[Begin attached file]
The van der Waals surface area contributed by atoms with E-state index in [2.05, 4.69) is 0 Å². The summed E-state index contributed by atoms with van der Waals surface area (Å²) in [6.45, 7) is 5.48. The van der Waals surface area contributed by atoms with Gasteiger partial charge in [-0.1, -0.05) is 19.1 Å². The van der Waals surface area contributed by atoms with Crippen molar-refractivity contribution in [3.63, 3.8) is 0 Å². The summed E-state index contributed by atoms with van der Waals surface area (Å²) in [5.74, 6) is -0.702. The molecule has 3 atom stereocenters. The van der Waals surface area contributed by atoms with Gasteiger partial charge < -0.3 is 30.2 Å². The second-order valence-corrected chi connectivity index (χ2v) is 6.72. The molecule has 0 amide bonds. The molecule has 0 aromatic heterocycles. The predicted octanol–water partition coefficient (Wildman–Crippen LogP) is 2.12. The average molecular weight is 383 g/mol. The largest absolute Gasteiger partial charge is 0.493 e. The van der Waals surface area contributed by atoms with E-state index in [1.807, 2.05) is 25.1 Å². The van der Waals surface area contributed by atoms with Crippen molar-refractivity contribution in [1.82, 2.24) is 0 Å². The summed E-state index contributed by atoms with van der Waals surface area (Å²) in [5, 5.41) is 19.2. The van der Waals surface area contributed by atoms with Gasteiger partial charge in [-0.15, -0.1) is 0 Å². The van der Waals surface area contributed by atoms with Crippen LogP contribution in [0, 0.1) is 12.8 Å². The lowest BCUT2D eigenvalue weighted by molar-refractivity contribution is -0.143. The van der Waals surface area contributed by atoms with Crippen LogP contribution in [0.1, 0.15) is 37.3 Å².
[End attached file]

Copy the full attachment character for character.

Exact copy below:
The van der Waals surface area contributed by atoms with E-state index in [2.05, 4.69) is 0 Å². The summed E-state index contributed by atoms with van der Waals surface area (Å²) in [6.45, 7) is 5.48. The van der Waals surface area contributed by atoms with Gasteiger partial charge in [-0.1, -0.05) is 19.1 Å². The van der Waals surface area contributed by atoms with Crippen molar-refractivity contribution in [3.63, 3.8) is 0 Å². The summed E-state index contributed by atoms with van der Waals surface area (Å²) in [5.74, 6) is -0.702. The molecule has 3 atom stereocenters. The van der Waals surface area contributed by atoms with Gasteiger partial charge < -0.3 is 30.2 Å². The second-order valence-corrected chi connectivity index (χ2v) is 6.72. The molecule has 0 amide bonds. The molecule has 0 aromatic heterocycles. The predicted octanol–water partition coefficient (Wildman–Crippen LogP) is 2.12. The average molecular weight is 383 g/mol. The largest absolute Gasteiger partial charge is 0.493 e. The van der Waals surface area contributed by atoms with E-state index in [1.807, 2.05) is 25.1 Å². The van der Waals surface area contributed by atoms with Crippen molar-refractivity contribution in [1.82, 2.24) is 0 Å². The summed E-state index contributed by atoms with van der Waals surface area (Å²) in [5, 5.41) is 19.2. The van der Waals surface area contributed by atoms with Gasteiger partial charge in [-0.15, -0.1) is 0 Å². The van der Waals surface area contributed by atoms with Crippen LogP contribution in [0, 0.1) is 12.8 Å². The lowest BCUT2D eigenvalue weighted by molar-refractivity contribution is -0.143. The van der Waals surface area contributed by atoms with Crippen LogP contribution in [0.1, 0.15) is 37.3 Å².